At the start of the NPL-WA season it is fair to say that Subiaco were the most disliked club in the competition. Having come last on the league table in 2016 they were facing relegation, but due to the competition’s management at Football West not following their own rules, found that they could challenge their relegation. A challenge that they subsequently won and which resulted in the NPL-WA being expanded by two extra teams.
Subiaco had a target on their backs from the minute the season kicked off; even though the expansion of the league led to all of the clubs not having to pay fees for the 2017 season due to the extra cost of the having four more fixtures.
It is a credit to them that in 2017 the club was not in another relegation dogfight.
When the NPL-WA was created Subiaco was the only club outside of the old State Premier League to be admitted into the new competition. That too upset many. With one of the criteria being that all NPL clubs had to have strong Junior set ups from which to develop players, Subiaco were in a very strong position, as for years they had a very strong Junior set-up.
Also at the time of applying for entry to the NPL clubs were asked to tick whether they were applying to be a part of the 2014 NPL competition or for inclusion in three years time. Many believed that this would mean that there would be no relegation from the NPL-WA for three years. Accordingly some clubs had a three year plan in which to grow and become stronger. It would appear that Subiaco was one of them.
In the first season of the NPL-WA the bottom three clubs at the end of the season were Perth Glory, Subiaco and Armadale; the bottom- placed Armadale recording just one win to the other clubs four.
In 2015 Subiaco finished ninth, ECU Joondalup tenth and Perth Glory and Armadale in the bottom two places. This time Armadale had four victories and Glory and ECU five.
In 2016 as stated Subiaco came last with five wins and Armadale and Perth Glory were in the two places above them with six wins.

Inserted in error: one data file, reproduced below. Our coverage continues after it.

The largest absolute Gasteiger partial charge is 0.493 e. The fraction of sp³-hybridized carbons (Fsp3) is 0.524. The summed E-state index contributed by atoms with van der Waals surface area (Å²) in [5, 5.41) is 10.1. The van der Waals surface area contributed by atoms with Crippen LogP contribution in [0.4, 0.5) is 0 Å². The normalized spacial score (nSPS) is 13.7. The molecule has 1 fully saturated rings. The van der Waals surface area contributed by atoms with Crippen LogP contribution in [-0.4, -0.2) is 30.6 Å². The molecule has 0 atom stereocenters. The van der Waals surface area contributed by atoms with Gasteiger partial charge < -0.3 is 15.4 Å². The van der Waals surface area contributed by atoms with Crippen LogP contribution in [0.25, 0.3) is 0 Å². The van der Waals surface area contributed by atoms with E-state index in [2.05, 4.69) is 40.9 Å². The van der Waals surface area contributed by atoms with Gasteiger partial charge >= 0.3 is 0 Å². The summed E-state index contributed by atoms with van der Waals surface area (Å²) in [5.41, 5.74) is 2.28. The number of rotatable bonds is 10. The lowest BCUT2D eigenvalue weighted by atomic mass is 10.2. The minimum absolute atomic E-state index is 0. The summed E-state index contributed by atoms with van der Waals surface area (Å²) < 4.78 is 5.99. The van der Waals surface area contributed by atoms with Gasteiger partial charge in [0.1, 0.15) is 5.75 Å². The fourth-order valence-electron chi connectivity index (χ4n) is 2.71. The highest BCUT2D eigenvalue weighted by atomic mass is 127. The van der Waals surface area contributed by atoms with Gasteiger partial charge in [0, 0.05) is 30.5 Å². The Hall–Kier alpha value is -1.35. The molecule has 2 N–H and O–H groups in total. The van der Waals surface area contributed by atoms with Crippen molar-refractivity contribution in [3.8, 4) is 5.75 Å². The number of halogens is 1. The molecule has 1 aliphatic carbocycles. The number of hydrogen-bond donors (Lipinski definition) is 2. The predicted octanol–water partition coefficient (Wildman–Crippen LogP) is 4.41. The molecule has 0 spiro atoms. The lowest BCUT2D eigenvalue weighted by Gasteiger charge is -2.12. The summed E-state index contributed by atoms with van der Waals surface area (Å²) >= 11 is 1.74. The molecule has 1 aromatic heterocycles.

It is worth assuming that the management at Subiaco had a three year plan in place, because in 2017 they finished nowhere near the relegation spots. The club finished 8th on the league table with 11 wins. When one considers that they had only achieved 14 wins in the previous three seasons this was a huge turnaround.
Armadale climbed out of the bottom three with seven wins, while Perth Glory remained locked in the relegation battle. They managed five wins, the same as Balcatta while last placed Mandurah City managed just three.
Perth Glory it should be noted is at a disadvantage as they play predominantly an under age side, and therefore have a higher turnover of players each year. Yet somehow they are able to play players on A-League contracts in this team. This is a contentious issue as this season we were advised that the Perth Glory NPL club is seperate from the A-League club; yet plays in the same colours wears the same badge and is coached by Perth Glory staff. According to FIFA and the AFC this means that any player on an A-League contract must be released from that contract to play in the NPL. A proper loan agreement must be put in place. If this has not happened then the club is guilty of playing a player registered with another club, and the results could be voided.
However back to Subiaco, credit must be given to those involved with the club to have achieved what they did under more pressure than ever before. Remarkably at the half-way stage in the season they were sitting second last on ten points with three wins. Mandurah were below them on six points and one win. Above them Balcatta and Perth Glory both on eleven points and with three wins each.
In the second half of the season Subiaco won eight of their remaining 13 games. Only Perth, Inglewood United and eventual Champions Bayswater City achieved more wins in that period.
Their fellow cellar dwellers at the bottom of the table at the halfway point managed just two wins apiece. Which highlights an incredible turnaround by Subiaco.
Was this down to good planning or good coaching? Was this the way the club had always envisaged their progress over a three year period?
Armadale too improved on previous seasons and they too can claim that they had a long term plan for steady improvement. However had the league still been twelve teams they would have once again been in the bottom three. They won four games in the first half of the season and just three in the second half, so there was no steady improvement as seen by Subiaco.
There will undoubtedly be many who still feel Subiaco should not be playing in the top flight of Western Australian football, but when you look at the results they would say otherwise. The big question though is can they build on that in 2018.